"" != null



  • Found in a java source file while doing code cleanup:

    if(strX != "") // check if strX has been assigned a value or not
    {
    /do something here/
    ........
    }
    else
    {
    strX = null;
    }



  • Actually, that's not a test for null - in Java, when you compare an object against another object with == (or !=), you are testing to see if' it's the same INSTANCE, and not equality. So...

      String s ="hello";
    String t = "hello";
    if (s == "hello") // false
    if (t == s) // false
    if (s.equals(t)) // true
    if (s.equals("hello")) // true

    In this case, the code is essentially doing: if (theString is not the literal: "") then xxx else set theString = null;



  • @snoofle said:

    Actually, that's not a test for null - in Java, when you compare an object against another object with == (or !=), you are testing to see if' it's the same INSTANCE, and not equality. So...

      String s ="hello";
    String t = "hello";
    if (s == "hello") // false
    if (t == s) // false
    if (s.equals(t)) // true
    if (s.equals("hello")) // true

    In this case, the code is essentially doing: if (theString is not the literal: "") then xxx else set theString = null;

    bleah - editing timeout...

       String s = "";

       if (s == "") // false - s has the VALUE of  an empty string, but is not the INSTANCE of ""

       if (s.equals("")) // true



  • Yup, that's true. So the code does:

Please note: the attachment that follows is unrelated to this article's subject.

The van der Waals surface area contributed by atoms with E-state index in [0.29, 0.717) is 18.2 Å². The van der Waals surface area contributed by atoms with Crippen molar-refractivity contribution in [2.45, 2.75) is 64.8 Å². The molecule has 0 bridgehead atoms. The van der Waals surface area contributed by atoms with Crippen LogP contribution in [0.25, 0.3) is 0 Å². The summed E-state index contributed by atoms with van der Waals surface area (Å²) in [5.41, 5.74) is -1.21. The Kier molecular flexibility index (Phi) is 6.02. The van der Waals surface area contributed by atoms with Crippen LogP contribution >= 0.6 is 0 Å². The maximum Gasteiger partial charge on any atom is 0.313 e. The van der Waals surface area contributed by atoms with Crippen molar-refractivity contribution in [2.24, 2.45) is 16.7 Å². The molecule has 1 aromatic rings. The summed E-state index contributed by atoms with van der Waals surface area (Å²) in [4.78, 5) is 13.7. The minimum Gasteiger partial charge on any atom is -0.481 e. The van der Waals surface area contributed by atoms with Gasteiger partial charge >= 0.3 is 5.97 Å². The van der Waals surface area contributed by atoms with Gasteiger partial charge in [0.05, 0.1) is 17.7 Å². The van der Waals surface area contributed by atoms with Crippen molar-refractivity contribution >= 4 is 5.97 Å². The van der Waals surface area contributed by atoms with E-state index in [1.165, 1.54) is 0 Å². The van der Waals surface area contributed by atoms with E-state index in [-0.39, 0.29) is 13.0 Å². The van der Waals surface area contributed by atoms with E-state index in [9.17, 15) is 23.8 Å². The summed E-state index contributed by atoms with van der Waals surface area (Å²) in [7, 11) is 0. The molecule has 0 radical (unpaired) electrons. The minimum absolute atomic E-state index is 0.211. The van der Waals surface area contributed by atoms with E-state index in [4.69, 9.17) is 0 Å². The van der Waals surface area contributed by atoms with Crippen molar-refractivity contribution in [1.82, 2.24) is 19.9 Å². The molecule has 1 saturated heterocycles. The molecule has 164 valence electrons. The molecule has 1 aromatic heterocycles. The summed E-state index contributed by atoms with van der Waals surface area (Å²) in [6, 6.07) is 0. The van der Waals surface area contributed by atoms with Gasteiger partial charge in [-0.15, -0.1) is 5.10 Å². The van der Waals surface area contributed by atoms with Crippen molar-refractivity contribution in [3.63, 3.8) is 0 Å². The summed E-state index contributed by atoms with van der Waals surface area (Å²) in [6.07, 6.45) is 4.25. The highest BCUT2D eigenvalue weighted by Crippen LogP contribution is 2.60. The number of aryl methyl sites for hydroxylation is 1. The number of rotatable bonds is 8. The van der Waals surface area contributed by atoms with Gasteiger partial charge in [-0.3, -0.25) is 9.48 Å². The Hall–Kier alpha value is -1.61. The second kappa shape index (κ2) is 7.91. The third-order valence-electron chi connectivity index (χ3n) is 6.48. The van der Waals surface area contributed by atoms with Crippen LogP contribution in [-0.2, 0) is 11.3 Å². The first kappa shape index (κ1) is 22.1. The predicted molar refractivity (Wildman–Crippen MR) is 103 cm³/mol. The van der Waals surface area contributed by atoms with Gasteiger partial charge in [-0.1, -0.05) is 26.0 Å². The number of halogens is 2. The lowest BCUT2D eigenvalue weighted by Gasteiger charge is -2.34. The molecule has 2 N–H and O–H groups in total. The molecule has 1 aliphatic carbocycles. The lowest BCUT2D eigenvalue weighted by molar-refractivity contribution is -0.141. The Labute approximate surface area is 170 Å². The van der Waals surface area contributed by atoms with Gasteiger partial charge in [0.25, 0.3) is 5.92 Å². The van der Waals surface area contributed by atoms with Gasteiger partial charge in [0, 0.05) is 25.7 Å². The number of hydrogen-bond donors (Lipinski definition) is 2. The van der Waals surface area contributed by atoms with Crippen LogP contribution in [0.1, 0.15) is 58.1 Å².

strX = null;

    Everything in  "do something here" is never executed

    Brillant



    Mike Rod



  • @Mike Rod said:


    Everything in  "do something here" is never executed


    Or is it always executed? Hmmm.......



  • @snoofle said:

      String s ="hello";
      String t = "hello";
      if (s == "hello") // false
      if (t == s) // false
      if (s.equals(t)) // true
      if (s.equals("hello")) // true

     

    clooose but actually you're example would confuse you :P  all of those should evaluate to true :P

    When you define a string at compile time, then java interns it.  This means both s and t are references to the same object in memory.  For this reason s == t will evaluate true.  also, in if(s == "hello") the hello is also a refrence to an interned string.  meaning that will also evaluate to true :P

    however, if you did

    String a = "hel"

    String b = "lo"

    String c = a + b;

    if(s == c) will evaluate false.

    it's wierdness like this that makes java strings confusing to newcomers :P



  • @Mike Rod said:

    Yup, that's true. So the code does:
    strX = null;
    Everything in  "do something here" is never executed

    Not necessarily.  Depends on the context.  Specifically, if the surrounding code looks like this:

    String strX = "";
    if(somecondition()) strX = somefunction();

    if(strX != "") // check if strX has been assigned a value or not
    {
    /do something here/
    ........
    }
    else
    {
    strX = null;
    }

    In this case, /do something here/ is run any time somecondition() is false.  This is amateur code, but it's probably functional.  I'm sure I personally wrote some very similar code when I first started with Java in highschool.



  • @merreborn said:

    @Mike Rod said:
    Yup, that's true. So the code does:
    strX = null;
    Everything in  "do something here" is never executed

    Not necessarily.  Depends on the context.  Specifically, if the surrounding code looks like this:

    String strX = "";
    if(somecondition()) strX = somefunction();

    if(strX != "") // check if strX has been assigned a value or not
    {
    /do something here/
    ........
    }
    else
    {
    strX = null;
    }

    In this case, /do something here/ is run any time somecondition() is false.  This is amateur code, but it's probably functional.  I'm sure I personally wrote some very similar code when I first started with Java in highschool.